The effect of Mall of Georgia, like many megamalls, was far reaching. Buford was relatively quite and rural before the mall opened. Afterwards, an explosion of retail and residential development occurred that included the reconstruction of the I-85 interchange and relocation of SR 20. Two new roads were constructed around the mall, and the population shifted predictably to match it. Its effects were not all positive, though. People began to fear that Gwinnett Place Mall would die, and Lakeshore Mall in Gainesville has been visibly affected by this mall. Lakeshore in particular was once protected by its sheer distance from Atlanta, but Atlanta grew to it instead, and the mall has lost quite a few stores since it was last renovated. While Gwinnett Place is alive and relatively well, the area around it has seen a lot of businesses closing and a huge demographic shift from when the mall was first built. Gwinnett Place also had much difficulty filling its empty Davison's/Macy's, which has only been recently acquired by a non-traditional store. Mall of Georgia also took the crown of the largest mall from North Point as well as a lot of its business. It is even affecting Athens' major shopping mall, Georgia Square. Today, North Point struggles to find itself surrounded by a wealthy and fickle market though it continues to thrive on a more local level. In all, malls like Mall of Georgia tend to eat the competition with exception to malls too far or too well established such as Perimeter and Lenox.
Here is a look at the empty sixth anchor pad inside and out. In 1999, there were a lot more department stores to choose from, and this was probably intended for an eventual Parisian. It is doubtful this will be filled any time soon. I am betting this was intended for Sears, which remains at Gwinnett Place with enormous success.
A look at the court between Dicks and the empty anchor from the second level toward Dicks. There is an outside entrance on that end as well.
This view is of the main entrance wing from the second level. Behind me is the three-level court. Valet parking is the only close parking to this entrance.
The main sign on the road looks like this. It is very subdued in comparison to the gigantic signs used for much smaller malls in the 60's. For example, note my previous post on "The Mall".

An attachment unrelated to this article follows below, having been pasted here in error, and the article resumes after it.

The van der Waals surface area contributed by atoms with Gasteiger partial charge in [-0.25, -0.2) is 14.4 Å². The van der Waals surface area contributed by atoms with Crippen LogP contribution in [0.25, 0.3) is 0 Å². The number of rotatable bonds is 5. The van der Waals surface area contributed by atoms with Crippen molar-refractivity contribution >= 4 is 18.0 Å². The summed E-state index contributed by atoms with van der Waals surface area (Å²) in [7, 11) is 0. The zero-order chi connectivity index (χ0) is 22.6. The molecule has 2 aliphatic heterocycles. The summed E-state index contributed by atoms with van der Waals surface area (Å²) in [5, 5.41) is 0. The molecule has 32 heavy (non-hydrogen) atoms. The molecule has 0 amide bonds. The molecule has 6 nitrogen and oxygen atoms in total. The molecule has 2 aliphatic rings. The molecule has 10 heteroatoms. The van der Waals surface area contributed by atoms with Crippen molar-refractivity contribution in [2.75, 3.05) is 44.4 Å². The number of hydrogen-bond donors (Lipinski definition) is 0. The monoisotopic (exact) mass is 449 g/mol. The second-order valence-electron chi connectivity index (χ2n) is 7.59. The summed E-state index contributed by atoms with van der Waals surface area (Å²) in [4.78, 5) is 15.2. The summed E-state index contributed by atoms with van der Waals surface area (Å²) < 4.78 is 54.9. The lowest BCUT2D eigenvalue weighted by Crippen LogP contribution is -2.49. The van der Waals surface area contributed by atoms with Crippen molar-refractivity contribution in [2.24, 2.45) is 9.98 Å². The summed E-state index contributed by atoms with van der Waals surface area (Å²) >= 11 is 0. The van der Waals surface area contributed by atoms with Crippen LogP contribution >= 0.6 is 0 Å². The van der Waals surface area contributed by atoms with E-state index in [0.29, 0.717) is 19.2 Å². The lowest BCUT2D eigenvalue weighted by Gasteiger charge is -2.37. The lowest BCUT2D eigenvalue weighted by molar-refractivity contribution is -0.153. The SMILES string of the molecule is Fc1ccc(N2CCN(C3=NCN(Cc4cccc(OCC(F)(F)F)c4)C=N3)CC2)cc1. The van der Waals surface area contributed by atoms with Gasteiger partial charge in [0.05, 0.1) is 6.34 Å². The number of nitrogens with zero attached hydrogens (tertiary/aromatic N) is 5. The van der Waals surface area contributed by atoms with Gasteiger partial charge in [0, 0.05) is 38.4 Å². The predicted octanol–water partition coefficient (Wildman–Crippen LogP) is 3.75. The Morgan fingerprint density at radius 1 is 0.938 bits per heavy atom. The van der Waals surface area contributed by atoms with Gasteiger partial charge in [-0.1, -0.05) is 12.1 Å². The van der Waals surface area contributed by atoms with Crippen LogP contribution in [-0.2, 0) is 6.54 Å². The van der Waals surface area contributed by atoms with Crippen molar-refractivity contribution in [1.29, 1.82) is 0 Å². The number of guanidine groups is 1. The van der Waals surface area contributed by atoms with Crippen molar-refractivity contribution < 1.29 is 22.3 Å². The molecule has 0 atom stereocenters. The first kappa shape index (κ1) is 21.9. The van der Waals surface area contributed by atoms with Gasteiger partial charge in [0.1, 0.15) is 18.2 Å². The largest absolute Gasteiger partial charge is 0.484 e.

In this blog, I realized that not having a post on the largest mall in Georgia was defeating the purpose of the blog. After all, to many people an old dead or dying mall is dying because, quite frankly, the place was a dump with no decent stores to shop at. Malls with tarnished images are covered here, because people tend to miss these places when they're gone, but this is not a "dead malls" site. Who knows if one day there are not enough stores to fill this mall and it dies like an amusement mark that people stopped coming to? There is the "remember when" then there are photographs of "remember when" in its prime, like the photographs I continue to seek for Cumberland and Cobb Center. This is the mall in its prime. I have only visited this mall a few times, because the mall is so far from my neck of the woods. Nevertheless, I am glad that I am finally able to provide a complete view of the mall of malls in the Deep South.
If you thought the mall was it, I'm heading outside now. This is the oddest part of the mall, an outside walkway with no actual entrances connecting the entrance in front of Haverty's to the entrance across from JCPenney. This is only the beginning of what is found in the outdoor streetscape, known as "The Village".
The main entrance from the west is massive. This is from the second level, which suggests how large this really is. It even appears there is a fourth level here, which if so must be where the IMAX theater itself is located. On top is the Button Gwinnett statue.
Outside the mall is another huge fountain. This was pictured from another angle on the first photo. This one sits in front of the large food court entrance, and it exists as the center point of The Village. The girl playing in the fountain reminds me of many newsreels of hot summer days, and the day I took this it was scorching.
Another view of the streetscape with the big food court entrance in the background. The windows are shaped like a turkey's feathers plumed out. They should make them rainbow colored so it looks like the NBC logo. The same fountain in the previous photo is barely visible in the background.
Beyond the fountain is something unheard of any other mall: a small amphitheater. Live music is played at this amphitheater on weekends. Of course, don't expect to see any honest Nine Inch Nails or Jay-Z covers here.
A view along the cross street in the street scape toward Bed Bath & Beyond. Typical lifestyle center tenants found their home here.
The backside of the amphitheater features the mall's name as a centerpiece of the grand entrance to the mall through the outdoor streetscape portion. Barnes & Noble is on the right and appears to be one of their largest locations.
A look at all the department store anchors from their outside entrances as well as the two-level Dicks, which opened as Galyan's. I decided not to show the pic of Bed Bath & Beyond.
Other department store entrances, not previously photographed. Historic photos showing Rich's and Lord & Taylor will be published on another post due to the length of this post.